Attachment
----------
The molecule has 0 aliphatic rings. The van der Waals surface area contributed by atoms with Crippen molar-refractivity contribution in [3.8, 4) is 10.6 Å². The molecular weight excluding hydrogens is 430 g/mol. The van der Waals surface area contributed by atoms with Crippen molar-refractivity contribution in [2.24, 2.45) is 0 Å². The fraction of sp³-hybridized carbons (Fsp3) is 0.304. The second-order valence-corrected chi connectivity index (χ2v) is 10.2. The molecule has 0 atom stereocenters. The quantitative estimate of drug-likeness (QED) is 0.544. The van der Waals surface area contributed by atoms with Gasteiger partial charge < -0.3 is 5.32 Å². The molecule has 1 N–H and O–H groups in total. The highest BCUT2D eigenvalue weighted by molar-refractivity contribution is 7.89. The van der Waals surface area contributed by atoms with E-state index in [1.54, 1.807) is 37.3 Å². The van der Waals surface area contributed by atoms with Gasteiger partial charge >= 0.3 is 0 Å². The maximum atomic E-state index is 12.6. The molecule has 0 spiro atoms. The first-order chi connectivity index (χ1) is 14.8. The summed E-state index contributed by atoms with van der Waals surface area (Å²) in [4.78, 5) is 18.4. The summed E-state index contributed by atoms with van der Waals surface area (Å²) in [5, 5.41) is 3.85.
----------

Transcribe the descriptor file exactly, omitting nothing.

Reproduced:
The molecule has 0 aliphatic rings. The van der Waals surface area contributed by atoms with Crippen molar-refractivity contribution in [3.8, 4) is 10.6 Å². The molecular weight excluding hydrogens is 430 g/mol. The van der Waals surface area contributed by atoms with Crippen molar-refractivity contribution in [2.24, 2.45) is 0 Å². The fraction of sp³-hybridized carbons (Fsp3) is 0.304. The second-order valence-corrected chi connectivity index (χ2v) is 10.2. The molecule has 0 atom stereocenters. The quantitative estimate of drug-likeness (QED) is 0.544. The van der Waals surface area contributed by atoms with Gasteiger partial charge < -0.3 is 5.32 Å². The molecule has 1 N–H and O–H groups in total. The highest BCUT2D eigenvalue weighted by molar-refractivity contribution is 7.89. The van der Waals surface area contributed by atoms with E-state index in [1.54, 1.807) is 37.3 Å². The van der Waals surface area contributed by atoms with Gasteiger partial charge >= 0.3 is 0 Å². The maximum atomic E-state index is 12.6. The molecule has 0 spiro atoms. The first-order chi connectivity index (χ1) is 14.8. The summed E-state index contributed by atoms with van der Waals surface area (Å²) in [4.78, 5) is 18.4. The summed E-state index contributed by atoms with van der Waals surface area (Å²) in [5, 5.41) is 3.85.